And…it’s good to be back.

It’s good, and it’s strange. Nowhere else are we able to return to things as they were when we were once so familiar with them. Our town has been rebuilt. Our college has been restructured. The various houses we used to live in — sold, repurposed, or (in one case, long after we’d left) burnt down. The cars we drove, rusted out and sold for scrap. The professors retired, the friends far away, the places we ate and drank and read closed, closed, closed: such was the way of things in one of the recession’s worst-hit areas.

Recession or no recession, though, this is normal. I get that. “You can’t go back,” as everyone from Higuchi Ichiyo to Thomas Wolfe tells readers time after time. Towns reinventing themselves after you’ve been away from them is normal. Shops and even schools closing is normal — regrettable, but normal. Everything passing away and on, hopefully to something better but inevitably to something different, is so utterly normal. But being able to return and see the same “people” you joked at or about, over a decade ago, occupying the same deserted outpost on the plains, entertaining the same bone-headed delusions of fantastical grandeur? That’s not normal. That’s the space people dream about, but never achieve.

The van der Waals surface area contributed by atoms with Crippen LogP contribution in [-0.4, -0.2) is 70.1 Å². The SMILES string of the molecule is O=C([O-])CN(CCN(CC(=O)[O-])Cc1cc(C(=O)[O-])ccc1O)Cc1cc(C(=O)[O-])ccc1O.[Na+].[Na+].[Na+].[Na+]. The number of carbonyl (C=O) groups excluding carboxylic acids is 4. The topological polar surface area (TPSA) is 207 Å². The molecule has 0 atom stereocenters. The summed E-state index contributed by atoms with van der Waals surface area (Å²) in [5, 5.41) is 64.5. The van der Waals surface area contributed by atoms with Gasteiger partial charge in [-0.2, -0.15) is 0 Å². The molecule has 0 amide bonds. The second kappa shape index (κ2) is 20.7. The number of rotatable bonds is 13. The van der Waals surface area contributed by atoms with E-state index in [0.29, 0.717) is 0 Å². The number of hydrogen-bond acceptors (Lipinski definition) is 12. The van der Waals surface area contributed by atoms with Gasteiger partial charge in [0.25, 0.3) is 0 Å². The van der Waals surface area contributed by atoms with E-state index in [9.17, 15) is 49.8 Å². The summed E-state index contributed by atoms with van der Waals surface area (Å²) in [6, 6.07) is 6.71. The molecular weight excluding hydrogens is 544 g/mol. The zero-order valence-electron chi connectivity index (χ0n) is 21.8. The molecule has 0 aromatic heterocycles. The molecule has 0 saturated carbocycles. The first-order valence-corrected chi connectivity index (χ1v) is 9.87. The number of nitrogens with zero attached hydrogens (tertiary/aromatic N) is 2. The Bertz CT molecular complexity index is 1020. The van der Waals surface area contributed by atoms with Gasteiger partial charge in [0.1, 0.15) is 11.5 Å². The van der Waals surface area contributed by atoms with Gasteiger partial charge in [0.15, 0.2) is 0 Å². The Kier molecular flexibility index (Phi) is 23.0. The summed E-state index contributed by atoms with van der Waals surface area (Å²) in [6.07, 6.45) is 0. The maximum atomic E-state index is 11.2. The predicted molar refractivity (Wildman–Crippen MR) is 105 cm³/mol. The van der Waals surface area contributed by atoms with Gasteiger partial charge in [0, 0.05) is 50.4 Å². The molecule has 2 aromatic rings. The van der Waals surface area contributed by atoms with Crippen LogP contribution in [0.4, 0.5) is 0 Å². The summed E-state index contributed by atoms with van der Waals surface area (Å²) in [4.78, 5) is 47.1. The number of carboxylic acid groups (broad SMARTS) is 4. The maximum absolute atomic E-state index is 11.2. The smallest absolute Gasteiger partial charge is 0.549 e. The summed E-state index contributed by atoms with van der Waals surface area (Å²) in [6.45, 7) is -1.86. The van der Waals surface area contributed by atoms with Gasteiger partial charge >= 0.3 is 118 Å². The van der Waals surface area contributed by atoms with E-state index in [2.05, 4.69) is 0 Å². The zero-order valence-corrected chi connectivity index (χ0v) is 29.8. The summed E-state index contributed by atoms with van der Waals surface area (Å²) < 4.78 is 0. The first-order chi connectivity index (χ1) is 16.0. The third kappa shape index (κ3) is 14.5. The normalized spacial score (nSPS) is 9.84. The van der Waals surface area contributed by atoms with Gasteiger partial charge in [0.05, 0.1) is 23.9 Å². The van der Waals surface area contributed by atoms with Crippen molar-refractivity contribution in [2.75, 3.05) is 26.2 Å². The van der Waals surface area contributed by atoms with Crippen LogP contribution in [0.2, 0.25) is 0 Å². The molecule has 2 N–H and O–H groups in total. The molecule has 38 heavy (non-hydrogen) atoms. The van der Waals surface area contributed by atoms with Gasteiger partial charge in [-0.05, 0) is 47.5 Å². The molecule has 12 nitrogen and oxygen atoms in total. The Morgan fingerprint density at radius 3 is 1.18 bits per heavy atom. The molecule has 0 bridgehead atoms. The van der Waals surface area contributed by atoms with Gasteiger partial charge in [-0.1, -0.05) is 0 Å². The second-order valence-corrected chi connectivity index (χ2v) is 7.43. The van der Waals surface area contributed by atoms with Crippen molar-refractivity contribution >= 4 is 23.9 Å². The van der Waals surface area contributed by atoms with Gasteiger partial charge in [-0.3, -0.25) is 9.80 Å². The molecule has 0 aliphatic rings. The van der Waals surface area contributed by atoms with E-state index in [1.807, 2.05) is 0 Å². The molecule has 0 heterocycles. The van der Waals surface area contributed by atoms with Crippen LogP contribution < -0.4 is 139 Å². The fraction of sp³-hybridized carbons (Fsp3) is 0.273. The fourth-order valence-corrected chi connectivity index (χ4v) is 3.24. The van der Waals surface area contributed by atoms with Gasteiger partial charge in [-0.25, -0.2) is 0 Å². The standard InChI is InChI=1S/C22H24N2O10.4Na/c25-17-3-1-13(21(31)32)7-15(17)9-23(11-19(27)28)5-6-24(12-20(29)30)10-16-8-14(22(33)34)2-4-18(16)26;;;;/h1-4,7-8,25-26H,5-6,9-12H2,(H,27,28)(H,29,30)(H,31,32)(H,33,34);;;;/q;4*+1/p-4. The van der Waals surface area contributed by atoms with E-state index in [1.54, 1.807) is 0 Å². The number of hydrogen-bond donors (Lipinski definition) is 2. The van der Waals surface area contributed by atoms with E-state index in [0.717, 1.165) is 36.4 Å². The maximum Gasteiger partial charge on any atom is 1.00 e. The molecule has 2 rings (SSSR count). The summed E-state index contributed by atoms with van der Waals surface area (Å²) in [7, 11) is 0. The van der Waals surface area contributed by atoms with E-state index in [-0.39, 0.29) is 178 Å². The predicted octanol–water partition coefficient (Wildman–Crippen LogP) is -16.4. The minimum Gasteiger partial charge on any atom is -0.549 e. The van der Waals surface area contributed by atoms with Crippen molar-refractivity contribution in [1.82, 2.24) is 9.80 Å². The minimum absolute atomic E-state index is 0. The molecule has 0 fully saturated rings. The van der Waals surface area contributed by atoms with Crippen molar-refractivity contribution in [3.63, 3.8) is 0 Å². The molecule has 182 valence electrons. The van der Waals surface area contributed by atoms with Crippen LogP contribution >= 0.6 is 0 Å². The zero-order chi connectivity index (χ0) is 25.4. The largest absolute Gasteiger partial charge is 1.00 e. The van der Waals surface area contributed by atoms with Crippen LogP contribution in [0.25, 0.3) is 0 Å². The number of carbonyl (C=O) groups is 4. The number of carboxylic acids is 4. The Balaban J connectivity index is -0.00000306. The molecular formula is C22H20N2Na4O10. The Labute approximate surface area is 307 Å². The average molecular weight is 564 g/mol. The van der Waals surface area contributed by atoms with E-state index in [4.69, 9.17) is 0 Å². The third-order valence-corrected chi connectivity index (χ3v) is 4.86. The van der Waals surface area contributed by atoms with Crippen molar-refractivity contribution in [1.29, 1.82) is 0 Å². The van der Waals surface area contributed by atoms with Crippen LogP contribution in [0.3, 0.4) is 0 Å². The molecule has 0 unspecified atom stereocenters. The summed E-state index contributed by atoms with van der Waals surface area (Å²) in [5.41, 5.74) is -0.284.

But that is the strange space we find ourselves in. Maybe it shouldn’t feel so different than replaying a static, non-online game years after one’s first (or second, or third, or tenth) playthrough, but it does. People still populate the world. Gen chat still overflows with individuals winsome and less so, except that the references you see there now are topical. The political jokes, the memes, the slang — those have changed. So, too, have some game mechanics, mostly for the good it’s true. But the NPCs, [or most of them, given Cataclysm] the towns, the quests…the form and shape and even largely the content is the same. Trolls still warn you about the voodoo, orcs still go on and on about their precious war machine, and the undead just want to kill everyone, and none of their living, very-much-not-undead allies seem bothered by this.